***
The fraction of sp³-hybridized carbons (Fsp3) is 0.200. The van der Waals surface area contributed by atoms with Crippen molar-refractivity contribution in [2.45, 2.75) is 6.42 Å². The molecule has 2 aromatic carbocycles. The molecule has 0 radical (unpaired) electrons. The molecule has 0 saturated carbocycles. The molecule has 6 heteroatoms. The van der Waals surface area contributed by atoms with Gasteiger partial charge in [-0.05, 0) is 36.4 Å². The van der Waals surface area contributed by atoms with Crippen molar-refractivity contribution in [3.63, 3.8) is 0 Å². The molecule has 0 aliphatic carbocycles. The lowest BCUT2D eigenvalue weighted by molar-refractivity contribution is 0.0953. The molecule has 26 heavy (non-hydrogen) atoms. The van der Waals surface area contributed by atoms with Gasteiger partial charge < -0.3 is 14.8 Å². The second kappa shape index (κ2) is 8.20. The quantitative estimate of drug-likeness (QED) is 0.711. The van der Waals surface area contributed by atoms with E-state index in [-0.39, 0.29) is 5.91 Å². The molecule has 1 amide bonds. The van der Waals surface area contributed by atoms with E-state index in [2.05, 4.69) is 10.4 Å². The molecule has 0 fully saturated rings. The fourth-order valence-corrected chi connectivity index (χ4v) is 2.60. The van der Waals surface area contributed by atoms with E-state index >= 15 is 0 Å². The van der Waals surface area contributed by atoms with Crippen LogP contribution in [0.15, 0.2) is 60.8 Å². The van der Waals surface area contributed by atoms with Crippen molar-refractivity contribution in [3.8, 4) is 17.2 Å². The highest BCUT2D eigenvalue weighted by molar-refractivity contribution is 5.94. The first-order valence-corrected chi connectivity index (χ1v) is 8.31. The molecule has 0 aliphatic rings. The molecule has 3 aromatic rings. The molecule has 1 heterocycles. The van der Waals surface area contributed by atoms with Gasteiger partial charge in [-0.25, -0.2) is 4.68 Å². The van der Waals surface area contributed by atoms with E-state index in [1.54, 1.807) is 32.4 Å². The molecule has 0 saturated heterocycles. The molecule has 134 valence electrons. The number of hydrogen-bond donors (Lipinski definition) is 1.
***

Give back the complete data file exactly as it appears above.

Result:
The fraction of sp³-hybridized carbons (Fsp3) is 0.200. The van der Waals surface area contributed by atoms with Crippen molar-refractivity contribution in [2.45, 2.75) is 6.42 Å². The molecule has 2 aromatic carbocycles. The molecule has 0 radical (unpaired) electrons. The molecule has 0 saturated carbocycles. The molecule has 6 heteroatoms. The van der Waals surface area contributed by atoms with Gasteiger partial charge in [-0.05, 0) is 36.4 Å². The van der Waals surface area contributed by atoms with Crippen molar-refractivity contribution in [3.63, 3.8) is 0 Å². The molecule has 0 aliphatic carbocycles. The lowest BCUT2D eigenvalue weighted by molar-refractivity contribution is 0.0953. The molecule has 26 heavy (non-hydrogen) atoms. The van der Waals surface area contributed by atoms with Gasteiger partial charge < -0.3 is 14.8 Å². The second kappa shape index (κ2) is 8.20. The quantitative estimate of drug-likeness (QED) is 0.711. The van der Waals surface area contributed by atoms with E-state index in [-0.39, 0.29) is 5.91 Å². The molecule has 1 amide bonds. The van der Waals surface area contributed by atoms with E-state index in [2.05, 4.69) is 10.4 Å². The molecule has 0 fully saturated rings. The fourth-order valence-corrected chi connectivity index (χ4v) is 2.60. The van der Waals surface area contributed by atoms with E-state index >= 15 is 0 Å². The van der Waals surface area contributed by atoms with Crippen LogP contribution in [0.15, 0.2) is 60.8 Å². The van der Waals surface area contributed by atoms with Crippen molar-refractivity contribution in [3.8, 4) is 17.2 Å². The highest BCUT2D eigenvalue weighted by molar-refractivity contribution is 5.94. The first-order valence-corrected chi connectivity index (χ1v) is 8.31. The molecule has 0 aliphatic rings. The molecule has 3 aromatic rings. The molecule has 1 heterocycles. The van der Waals surface area contributed by atoms with Gasteiger partial charge in [-0.25, -0.2) is 4.68 Å². The van der Waals surface area contributed by atoms with E-state index in [1.54, 1.807) is 32.4 Å². The molecule has 0 saturated heterocycles. The molecule has 134 valence electrons. The number of hydrogen-bond donors (Lipinski definition) is 1.